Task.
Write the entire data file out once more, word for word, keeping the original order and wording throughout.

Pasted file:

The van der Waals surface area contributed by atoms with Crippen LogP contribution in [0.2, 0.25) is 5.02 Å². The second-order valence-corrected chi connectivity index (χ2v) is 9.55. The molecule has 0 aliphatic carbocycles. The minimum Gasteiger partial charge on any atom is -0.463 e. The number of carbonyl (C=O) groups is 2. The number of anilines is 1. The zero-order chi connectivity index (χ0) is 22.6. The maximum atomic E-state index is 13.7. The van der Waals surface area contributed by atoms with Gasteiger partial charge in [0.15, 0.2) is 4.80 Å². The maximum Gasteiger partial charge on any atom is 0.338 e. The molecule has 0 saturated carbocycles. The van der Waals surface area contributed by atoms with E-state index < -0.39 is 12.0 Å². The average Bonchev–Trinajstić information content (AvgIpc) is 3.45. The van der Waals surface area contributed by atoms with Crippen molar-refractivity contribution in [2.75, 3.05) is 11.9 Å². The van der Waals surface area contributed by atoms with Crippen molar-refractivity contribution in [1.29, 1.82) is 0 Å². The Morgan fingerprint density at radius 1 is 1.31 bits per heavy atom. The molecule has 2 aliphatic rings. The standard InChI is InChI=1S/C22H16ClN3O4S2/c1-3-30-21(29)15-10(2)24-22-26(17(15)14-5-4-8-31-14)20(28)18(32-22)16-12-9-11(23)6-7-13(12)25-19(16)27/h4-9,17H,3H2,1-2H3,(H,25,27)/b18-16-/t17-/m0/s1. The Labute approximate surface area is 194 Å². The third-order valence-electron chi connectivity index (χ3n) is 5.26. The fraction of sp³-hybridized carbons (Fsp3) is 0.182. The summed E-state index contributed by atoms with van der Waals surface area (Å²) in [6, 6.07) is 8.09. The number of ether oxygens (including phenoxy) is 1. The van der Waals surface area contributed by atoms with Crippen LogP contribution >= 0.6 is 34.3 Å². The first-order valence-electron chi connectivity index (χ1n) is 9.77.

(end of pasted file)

The van der Waals surface area contributed by atoms with Crippen LogP contribution in [0.2, 0.25) is 5.02 Å². The second-order valence-corrected chi connectivity index (χ2v) is 9.55. The molecule has 0 aliphatic carbocycles. The minimum Gasteiger partial charge on any atom is -0.463 e. The number of carbonyl (C=O) groups is 2. The number of anilines is 1. The zero-order chi connectivity index (χ0) is 22.6. The maximum atomic E-state index is 13.7. The van der Waals surface area contributed by atoms with Gasteiger partial charge in [0.15, 0.2) is 4.80 Å². The maximum Gasteiger partial charge on any atom is 0.338 e. The molecule has 0 saturated carbocycles. The van der Waals surface area contributed by atoms with E-state index < -0.39 is 12.0 Å². The average Bonchev–Trinajstić information content (AvgIpc) is 3.45. The van der Waals surface area contributed by atoms with Crippen molar-refractivity contribution in [2.75, 3.05) is 11.9 Å². The van der Waals surface area contributed by atoms with Crippen molar-refractivity contribution in [1.29, 1.82) is 0 Å². The Morgan fingerprint density at radius 1 is 1.31 bits per heavy atom. The molecule has 2 aliphatic rings. The standard InChI is InChI=1S/C22H16ClN3O4S2/c1-3-30-21(29)15-10(2)24-22-26(17(15)14-5-4-8-31-14)20(28)18(32-22)16-12-9-11(23)6-7-13(12)25-19(16)27/h4-9,17H,3H2,1-2H3,(H,25,27)/b18-16-/t17-/m0/s1. The Labute approximate surface area is 194 Å². The third-order valence-electron chi connectivity index (χ3n) is 5.26. The fraction of sp³-hybridized carbons (Fsp3) is 0.182. The summed E-state index contributed by atoms with van der Waals surface area (Å²) in [6, 6.07) is 8.09. The number of ether oxygens (including phenoxy) is 1. The van der Waals surface area contributed by atoms with Crippen LogP contribution >= 0.6 is 34.3 Å². The first-order valence-electron chi connectivity index (χ1n) is 9.77.